ILNews

2 Taft lawyers behind new ABA book

Back to TopCommentsE-mailPrintBookmark and Share

il-environmental-book01-1col.jpgenvironmental-factbox.gifThe idea for “Environmental Liability and Insurance Recovery” came to Taft Stettinius & Hollister LLP attorneys Frank Deveau and David Guevara while waiting for another environmental-themed book they worked on to be published. In fact, the liability and recovery book, which came out in May, made it out a couple months before the other. Both were published by the American Bar Association.

That languishing book made them insistent that they could get the “Environmental Liability and Insurance Recovery” book out in one year. As editors, they could set the deadlines, hold authors accountable, and get the product to the publisher and printer on their timeline.

The two recognized the aggressive deadline, which they missed by only about six months.

Deveau and Guevara – who have worked with the ABA on other publishing projects – selected the authors to write chapters for this book. And they knew that Indiana has a wealth of knowledge in insurance coverage for environmental liability.

“Indiana has been a leader – right or wrong – in how the law has developed in the country” on insurance coverage for environmental matters, Deveau said. “We thought it’d be a great idea for a compilation of the law throughout the country on this topic.”
 

il-taft-book02-15col.jpg Taft Stettinius & Hollister LLP lawyers Frank Deveau (far left) and David Guevara asked Taft attorney Tom O’Gara (right) and Kightlinger & Gray LLP lawyer Ginny Peterson to write chapters for their new book. (IL Photo/ Perry Reichanadter)

He noted that the firm has offices in Ohio, where the law is not as favorable as Indiana’s, and that state sees contaminated properties sit because there’s no insurance money for them. Indiana and states with laws favorable for insurance recovery are leading the country in terms of brownfield redevelopment, Deveau said.

Guevara said there really isn’t a book like “Environmental Liability and Insurance Recovery” that comprehensively addresses matters involving this area of practice. He hopes lawyers across the country will purchase it and use it as a reference.

Chapters include topics on Superfund liability, the Resource Conservation and Recovery Act, and an insured’s response to environmental liability.

Deveau and Guevara asked attorneys in their office and lawyers around the country for suggestions as to whom should contribute to the book.

“We set our sights high regarding authors,” Guevara said. “We identified a set of what we considered preeminent environmental practitioners.”

Most of the attorneys contacted agreed to write for the book, including three Indianapolis attorneys – Tom O’Gara, of Taft; Ginny Peterson with Kightlinger & Gray LLP; and George Plews of Plews Shadley Racher & Braun LLP.

O’Gara wrote about common state statutory claims, such as illegal dumping and underground storage tanks. Plews’ chapter is on pollution exclusions in insurance policies, and Peterson wrote about the insurer’s response to an environmental liability claim.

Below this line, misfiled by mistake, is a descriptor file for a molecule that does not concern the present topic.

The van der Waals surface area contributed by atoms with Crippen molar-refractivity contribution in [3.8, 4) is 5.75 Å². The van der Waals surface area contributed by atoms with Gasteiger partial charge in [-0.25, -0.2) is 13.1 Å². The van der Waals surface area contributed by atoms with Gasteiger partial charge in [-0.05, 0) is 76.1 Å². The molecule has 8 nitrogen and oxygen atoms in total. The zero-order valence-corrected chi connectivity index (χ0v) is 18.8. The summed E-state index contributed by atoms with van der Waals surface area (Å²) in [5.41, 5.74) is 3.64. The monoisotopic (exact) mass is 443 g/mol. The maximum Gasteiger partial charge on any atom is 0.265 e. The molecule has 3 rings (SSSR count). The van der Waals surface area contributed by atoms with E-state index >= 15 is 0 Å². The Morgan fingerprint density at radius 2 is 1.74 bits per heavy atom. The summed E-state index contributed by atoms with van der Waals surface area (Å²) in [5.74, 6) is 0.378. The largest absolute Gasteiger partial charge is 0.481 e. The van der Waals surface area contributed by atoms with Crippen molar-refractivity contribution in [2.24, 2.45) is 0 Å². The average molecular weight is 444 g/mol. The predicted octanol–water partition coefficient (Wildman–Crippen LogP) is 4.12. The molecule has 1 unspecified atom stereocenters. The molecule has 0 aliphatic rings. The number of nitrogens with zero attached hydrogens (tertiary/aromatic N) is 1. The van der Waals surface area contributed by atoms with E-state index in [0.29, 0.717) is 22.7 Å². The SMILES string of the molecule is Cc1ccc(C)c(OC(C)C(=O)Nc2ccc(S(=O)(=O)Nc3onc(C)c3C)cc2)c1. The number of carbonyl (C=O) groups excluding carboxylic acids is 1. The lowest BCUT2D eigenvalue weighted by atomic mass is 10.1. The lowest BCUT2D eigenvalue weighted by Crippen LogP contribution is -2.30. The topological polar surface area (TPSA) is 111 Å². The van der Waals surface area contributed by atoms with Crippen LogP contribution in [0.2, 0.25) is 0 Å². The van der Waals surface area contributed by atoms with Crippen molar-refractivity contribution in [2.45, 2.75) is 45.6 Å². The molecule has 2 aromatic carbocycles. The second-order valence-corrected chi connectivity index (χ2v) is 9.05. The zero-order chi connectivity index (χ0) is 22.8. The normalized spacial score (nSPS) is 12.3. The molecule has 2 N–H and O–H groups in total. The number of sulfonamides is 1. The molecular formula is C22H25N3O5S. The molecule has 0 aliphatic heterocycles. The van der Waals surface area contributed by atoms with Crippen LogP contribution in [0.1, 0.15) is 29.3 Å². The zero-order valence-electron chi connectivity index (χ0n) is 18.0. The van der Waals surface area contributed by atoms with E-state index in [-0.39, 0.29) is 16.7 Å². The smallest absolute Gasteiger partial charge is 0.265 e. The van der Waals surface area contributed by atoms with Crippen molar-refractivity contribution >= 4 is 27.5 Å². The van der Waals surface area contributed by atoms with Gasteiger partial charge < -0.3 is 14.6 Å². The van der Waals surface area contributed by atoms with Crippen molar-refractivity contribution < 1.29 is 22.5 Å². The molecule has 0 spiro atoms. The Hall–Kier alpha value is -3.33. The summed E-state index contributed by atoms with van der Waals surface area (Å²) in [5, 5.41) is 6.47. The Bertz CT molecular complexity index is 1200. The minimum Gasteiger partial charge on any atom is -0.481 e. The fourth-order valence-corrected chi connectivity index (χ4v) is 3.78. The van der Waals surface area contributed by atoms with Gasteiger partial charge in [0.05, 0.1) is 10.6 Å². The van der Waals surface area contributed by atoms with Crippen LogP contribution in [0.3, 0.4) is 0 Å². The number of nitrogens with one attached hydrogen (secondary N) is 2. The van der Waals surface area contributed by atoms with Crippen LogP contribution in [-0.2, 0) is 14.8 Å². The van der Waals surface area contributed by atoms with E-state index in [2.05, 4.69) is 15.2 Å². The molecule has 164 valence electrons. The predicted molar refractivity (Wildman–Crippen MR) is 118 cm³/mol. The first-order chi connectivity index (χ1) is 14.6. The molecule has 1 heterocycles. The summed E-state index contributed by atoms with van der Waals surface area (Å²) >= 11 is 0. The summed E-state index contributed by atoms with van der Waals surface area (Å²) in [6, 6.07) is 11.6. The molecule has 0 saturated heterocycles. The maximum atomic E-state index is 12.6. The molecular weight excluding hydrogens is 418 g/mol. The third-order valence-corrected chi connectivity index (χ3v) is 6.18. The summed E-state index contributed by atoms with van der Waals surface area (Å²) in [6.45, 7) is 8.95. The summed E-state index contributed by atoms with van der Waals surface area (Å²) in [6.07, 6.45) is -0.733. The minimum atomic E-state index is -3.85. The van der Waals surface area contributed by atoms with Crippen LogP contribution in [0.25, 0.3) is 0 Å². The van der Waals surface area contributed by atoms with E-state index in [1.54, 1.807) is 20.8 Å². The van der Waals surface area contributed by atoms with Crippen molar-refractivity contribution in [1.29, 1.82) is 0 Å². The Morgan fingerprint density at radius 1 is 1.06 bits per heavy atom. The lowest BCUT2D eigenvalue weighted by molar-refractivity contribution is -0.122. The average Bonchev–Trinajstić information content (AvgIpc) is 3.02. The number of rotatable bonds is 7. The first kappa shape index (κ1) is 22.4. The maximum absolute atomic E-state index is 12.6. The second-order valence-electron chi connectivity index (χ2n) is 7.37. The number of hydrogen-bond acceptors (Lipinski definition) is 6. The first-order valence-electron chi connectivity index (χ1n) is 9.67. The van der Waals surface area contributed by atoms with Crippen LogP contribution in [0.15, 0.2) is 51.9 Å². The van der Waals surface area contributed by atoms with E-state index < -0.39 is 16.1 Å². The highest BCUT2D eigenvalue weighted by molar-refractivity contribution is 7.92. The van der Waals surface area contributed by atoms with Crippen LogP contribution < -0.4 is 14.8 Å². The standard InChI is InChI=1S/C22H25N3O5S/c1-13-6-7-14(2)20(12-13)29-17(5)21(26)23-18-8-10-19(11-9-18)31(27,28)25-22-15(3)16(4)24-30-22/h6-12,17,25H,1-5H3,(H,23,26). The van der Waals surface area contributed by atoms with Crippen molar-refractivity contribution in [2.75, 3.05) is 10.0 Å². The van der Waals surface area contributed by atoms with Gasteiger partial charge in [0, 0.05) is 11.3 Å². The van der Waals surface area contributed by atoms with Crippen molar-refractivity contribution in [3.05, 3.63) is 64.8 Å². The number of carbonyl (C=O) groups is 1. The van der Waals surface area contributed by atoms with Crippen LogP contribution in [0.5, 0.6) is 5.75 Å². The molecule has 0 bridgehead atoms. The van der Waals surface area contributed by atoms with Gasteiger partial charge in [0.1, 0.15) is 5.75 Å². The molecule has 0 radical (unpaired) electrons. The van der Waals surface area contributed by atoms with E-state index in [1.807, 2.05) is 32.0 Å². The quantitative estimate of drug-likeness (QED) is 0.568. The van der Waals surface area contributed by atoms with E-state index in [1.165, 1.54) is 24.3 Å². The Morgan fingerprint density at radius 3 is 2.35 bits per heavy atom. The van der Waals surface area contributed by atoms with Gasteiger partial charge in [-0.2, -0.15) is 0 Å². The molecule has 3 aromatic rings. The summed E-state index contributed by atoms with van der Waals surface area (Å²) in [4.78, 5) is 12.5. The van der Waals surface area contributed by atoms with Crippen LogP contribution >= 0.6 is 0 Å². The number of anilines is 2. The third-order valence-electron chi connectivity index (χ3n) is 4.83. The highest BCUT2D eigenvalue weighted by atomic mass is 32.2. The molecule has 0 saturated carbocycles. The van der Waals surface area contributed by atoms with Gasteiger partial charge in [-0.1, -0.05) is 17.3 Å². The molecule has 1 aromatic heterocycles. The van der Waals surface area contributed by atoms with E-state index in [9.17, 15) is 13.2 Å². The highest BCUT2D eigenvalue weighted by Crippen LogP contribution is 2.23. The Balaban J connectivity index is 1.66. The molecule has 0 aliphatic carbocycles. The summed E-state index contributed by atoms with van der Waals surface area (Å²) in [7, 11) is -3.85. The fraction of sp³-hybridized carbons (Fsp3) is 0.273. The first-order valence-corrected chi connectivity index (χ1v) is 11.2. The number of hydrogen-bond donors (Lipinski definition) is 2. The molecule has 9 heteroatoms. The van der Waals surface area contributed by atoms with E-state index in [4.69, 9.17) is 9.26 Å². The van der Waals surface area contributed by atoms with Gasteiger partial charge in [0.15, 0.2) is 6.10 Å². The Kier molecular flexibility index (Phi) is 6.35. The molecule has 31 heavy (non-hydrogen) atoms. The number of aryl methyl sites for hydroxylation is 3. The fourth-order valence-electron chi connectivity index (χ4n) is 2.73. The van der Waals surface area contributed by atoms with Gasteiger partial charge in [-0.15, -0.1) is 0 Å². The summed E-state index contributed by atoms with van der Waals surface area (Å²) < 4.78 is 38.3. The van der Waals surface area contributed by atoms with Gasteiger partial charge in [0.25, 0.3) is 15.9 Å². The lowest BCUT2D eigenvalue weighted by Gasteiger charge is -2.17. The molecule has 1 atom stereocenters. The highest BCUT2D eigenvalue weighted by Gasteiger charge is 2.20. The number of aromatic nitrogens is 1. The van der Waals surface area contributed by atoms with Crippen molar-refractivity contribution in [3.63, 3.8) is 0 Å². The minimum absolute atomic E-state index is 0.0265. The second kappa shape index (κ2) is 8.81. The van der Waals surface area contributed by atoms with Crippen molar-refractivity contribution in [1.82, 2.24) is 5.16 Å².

Peterson broke out what she thought people would want to know about how insurance companies look at environmental matters and walks people through possible outcomes.

“I wanted people who may not typically practice in this area to also understand it,” she said.

With busy practices and family duties, the authors devoted certain times of the day or weekends to the project, they said. Peterson said she had to set aside a whole day or afternoon to write because it wasn’t something that you could work on for 15 minutes here or there. She estimated it took about four months for her to finish.

Plews said it took him just a couple of weeks to finish his chapter once he had time to focus on it. He’s very familiar with the pollution exclusion – he’s been practicing and litigating in that area for more than 20 years, he said.

The same time constraints for working on the book applied to Deveau and Guevara when it came to editing. Both spent late evenings and weekends working on the publication.

Because they were balancing the demands of their practice with the book, some authors needed to have their deadlines bumped back. Peterson asked for an extension and O’Gara said his needed moved a few times. With his fellow Taft attorneys as the editors, though, he knew exactly where everyone else was in the process and was able “to take advantage of that inside information,” he joked.

When asked why they would give up free time to work on a project like this, everyone said they did so because they learned something from it. The book allowed Peterson to combine her previous experience as a teacher and in the insurance industry with her legal experience. It also is a great tool for professional development.

“I learn from other people because those people have taken time, free of charge most of the time, to educate others,” she said. “I feel a need to do that. I like others to know I have this type of experience.”

“Quite frankly, it does become fun in the process,” Peterson said. “It makes you think about things outside of the case. I always learn in the process. I get as much from the process as I give.”

“I think whenever you sign up to do something like this, you learn something new about the law because it causes you to look at it in great detail and maybe in a fresh perspective because you’re not looking at it from one client’s perspective,” O’Gara said.